The capital allocation is a bit broken and means banks withhold from making small businesses a fair offer. 

If a person is declined a loan from a bank, which is 50 to 70% of the time or higher in some countries, they don’t go any further and become permanent non-borrowers. 

How does your platform help? 

We work with big brands and under their brand name, we offer small businesses funding. 

We can do this because we have better access to data. We have a highly sophisticated, fourth generation machine learning algorithm that forecasts someone’s cash flow. And the accuracy is stellar. 

We can provide better funding in pockets of opportunities that banks don’t like, such as a loan that doesn’t have assets behind it or a hotel where they have peaks and lulls in their income. 

That’s why small businesses are better served through embedded finance players like us than they would be with a bank loan or the open market. 

A small business will see a small widget on their Klarna or Worldpay dashboard, that says they are approved for £20,000 of working capital, “click here”. 

This takes away the fear of applying and fear of rejection, as they have already been pre-approved, and the process takes as little as four clicks and three minutes! 

How is embedded finance changing the way legacy banks operate?  

I like to use Uber as an example of embedded payments. You get into the car and your payment is already being processed in the background, so the driver knows you are good for your money. Everything is frictionless.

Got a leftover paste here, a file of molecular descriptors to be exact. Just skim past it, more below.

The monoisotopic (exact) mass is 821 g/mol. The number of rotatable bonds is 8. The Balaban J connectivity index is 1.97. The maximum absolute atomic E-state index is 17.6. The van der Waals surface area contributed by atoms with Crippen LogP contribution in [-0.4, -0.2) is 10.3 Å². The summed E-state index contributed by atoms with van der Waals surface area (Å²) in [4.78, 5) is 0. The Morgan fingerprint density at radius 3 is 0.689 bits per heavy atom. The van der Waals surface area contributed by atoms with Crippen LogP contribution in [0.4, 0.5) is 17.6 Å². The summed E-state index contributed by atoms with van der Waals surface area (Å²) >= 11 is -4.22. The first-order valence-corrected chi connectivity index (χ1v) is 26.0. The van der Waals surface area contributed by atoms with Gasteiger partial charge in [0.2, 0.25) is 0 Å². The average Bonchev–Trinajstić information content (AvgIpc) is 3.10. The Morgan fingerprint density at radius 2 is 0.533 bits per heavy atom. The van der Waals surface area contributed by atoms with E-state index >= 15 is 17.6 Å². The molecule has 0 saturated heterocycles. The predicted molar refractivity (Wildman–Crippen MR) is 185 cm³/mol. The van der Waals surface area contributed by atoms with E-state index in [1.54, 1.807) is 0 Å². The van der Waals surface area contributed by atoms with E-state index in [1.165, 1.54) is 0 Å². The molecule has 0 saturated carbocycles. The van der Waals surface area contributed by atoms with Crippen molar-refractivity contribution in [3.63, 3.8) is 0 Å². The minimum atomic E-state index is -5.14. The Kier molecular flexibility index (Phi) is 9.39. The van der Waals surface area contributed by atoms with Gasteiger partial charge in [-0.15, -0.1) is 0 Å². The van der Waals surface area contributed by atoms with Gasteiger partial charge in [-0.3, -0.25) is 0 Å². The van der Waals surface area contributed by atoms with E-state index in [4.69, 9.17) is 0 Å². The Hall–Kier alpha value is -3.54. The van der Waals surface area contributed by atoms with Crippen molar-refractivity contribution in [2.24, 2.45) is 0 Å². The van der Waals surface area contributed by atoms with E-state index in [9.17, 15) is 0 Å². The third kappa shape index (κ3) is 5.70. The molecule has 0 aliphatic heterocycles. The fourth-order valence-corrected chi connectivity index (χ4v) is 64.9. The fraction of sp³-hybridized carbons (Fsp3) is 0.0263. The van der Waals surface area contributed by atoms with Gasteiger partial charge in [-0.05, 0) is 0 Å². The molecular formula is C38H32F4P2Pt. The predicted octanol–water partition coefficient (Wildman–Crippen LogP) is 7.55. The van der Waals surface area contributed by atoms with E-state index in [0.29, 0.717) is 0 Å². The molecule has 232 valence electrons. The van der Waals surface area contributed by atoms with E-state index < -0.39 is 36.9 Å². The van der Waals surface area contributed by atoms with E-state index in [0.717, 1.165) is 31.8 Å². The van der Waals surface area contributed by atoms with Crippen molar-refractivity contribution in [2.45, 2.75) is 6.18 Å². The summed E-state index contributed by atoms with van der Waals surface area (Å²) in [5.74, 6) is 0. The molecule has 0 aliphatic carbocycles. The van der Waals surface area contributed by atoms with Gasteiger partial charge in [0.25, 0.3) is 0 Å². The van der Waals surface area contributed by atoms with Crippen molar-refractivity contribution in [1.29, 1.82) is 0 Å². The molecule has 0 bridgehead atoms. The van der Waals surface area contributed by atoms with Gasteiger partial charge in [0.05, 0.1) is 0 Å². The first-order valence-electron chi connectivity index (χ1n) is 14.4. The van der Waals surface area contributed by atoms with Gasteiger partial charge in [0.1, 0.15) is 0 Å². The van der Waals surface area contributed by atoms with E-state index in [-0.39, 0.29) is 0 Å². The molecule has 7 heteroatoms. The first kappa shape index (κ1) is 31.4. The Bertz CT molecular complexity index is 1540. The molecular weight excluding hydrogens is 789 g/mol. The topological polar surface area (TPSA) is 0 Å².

In a similar way with embedded lending, we integrate with partners, so it’s there at the point of interaction. It’s convenient, pre-approved and frictionless.  

The whole benefit is that it’s so much easier. People can focus on running their business rather than spending three weeks applying for a loan.  

Last year, we received an investment from Barclays. It sees the opportunity that embedded finance provides to its customers. 

We not only serve Barclay card customers, but Barclays also sees the opportunity to go wider and integrate with multiple platforms and players. 

Barclays funds SMEs through our platform, on its own balance sheet. We fund for Barclaycard, where Liberis takes the first loss on top, and Barclays has the exposure to small businesses in a much more capital efficient way than normal lending directly, via small business loans. 

It brings the best of both worlds, from the capital efficiency and customer perspectives.  

What does the future hold for Liberis?   

Post-pandemic, Liberis has seen a huge increase in partnership requests. We have at least a dozen new partnerships in the pipeline. We will keep expanding.  

Last year we grew by 150%. It is a booming market and things are expanding very rapidly, with new products, into new countries and new partnerships.  

Image: Liberis  

Josh Poyser
Josh Poyser is an editor at FinTech Intel. He has written about fintech for several years and appeared at FinTech Connect 2023 on the 'Unlocking Success: The Art of Fintech PR' panel.